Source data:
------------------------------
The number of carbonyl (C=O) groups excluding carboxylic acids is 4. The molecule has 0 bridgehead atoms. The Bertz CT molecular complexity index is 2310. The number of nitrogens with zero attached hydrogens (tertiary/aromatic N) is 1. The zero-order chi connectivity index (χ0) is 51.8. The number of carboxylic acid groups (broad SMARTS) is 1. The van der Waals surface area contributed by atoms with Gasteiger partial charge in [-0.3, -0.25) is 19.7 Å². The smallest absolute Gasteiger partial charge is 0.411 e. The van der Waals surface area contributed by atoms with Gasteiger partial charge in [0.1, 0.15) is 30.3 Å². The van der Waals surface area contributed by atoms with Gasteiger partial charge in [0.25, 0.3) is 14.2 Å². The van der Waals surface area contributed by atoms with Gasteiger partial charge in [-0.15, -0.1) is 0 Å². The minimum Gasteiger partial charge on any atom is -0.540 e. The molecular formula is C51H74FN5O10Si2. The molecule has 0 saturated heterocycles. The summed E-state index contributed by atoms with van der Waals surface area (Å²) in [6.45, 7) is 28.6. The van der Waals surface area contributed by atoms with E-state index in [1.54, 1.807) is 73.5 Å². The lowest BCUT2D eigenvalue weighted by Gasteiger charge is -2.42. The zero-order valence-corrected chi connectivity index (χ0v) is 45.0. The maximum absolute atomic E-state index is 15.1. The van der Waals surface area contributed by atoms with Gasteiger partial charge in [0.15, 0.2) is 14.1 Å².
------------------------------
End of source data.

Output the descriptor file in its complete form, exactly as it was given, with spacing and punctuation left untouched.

The number of carbonyl (C=O) groups excluding carboxylic acids is 4. The molecule has 0 bridgehead atoms. The Bertz CT molecular complexity index is 2310. The number of nitrogens with zero attached hydrogens (tertiary/aromatic N) is 1. The zero-order chi connectivity index (χ0) is 51.8. The number of carboxylic acid groups (broad SMARTS) is 1. The van der Waals surface area contributed by atoms with Gasteiger partial charge in [-0.3, -0.25) is 19.7 Å². The smallest absolute Gasteiger partial charge is 0.411 e. The van der Waals surface area contributed by atoms with Gasteiger partial charge in [0.1, 0.15) is 30.3 Å². The van der Waals surface area contributed by atoms with Gasteiger partial charge in [0.25, 0.3) is 14.2 Å². The van der Waals surface area contributed by atoms with Gasteiger partial charge in [-0.15, -0.1) is 0 Å². The minimum Gasteiger partial charge on any atom is -0.540 e. The molecular formula is C51H74FN5O10Si2. The molecule has 0 saturated heterocycles. The summed E-state index contributed by atoms with van der Waals surface area (Å²) in [6.45, 7) is 28.6. The van der Waals surface area contributed by atoms with E-state index in [1.54, 1.807) is 73.5 Å². The lowest BCUT2D eigenvalue weighted by Gasteiger charge is -2.42. The zero-order valence-corrected chi connectivity index (χ0v) is 45.0. The maximum absolute atomic E-state index is 15.1. The van der Waals surface area contributed by atoms with Gasteiger partial charge in [0.15, 0.2) is 14.1 Å².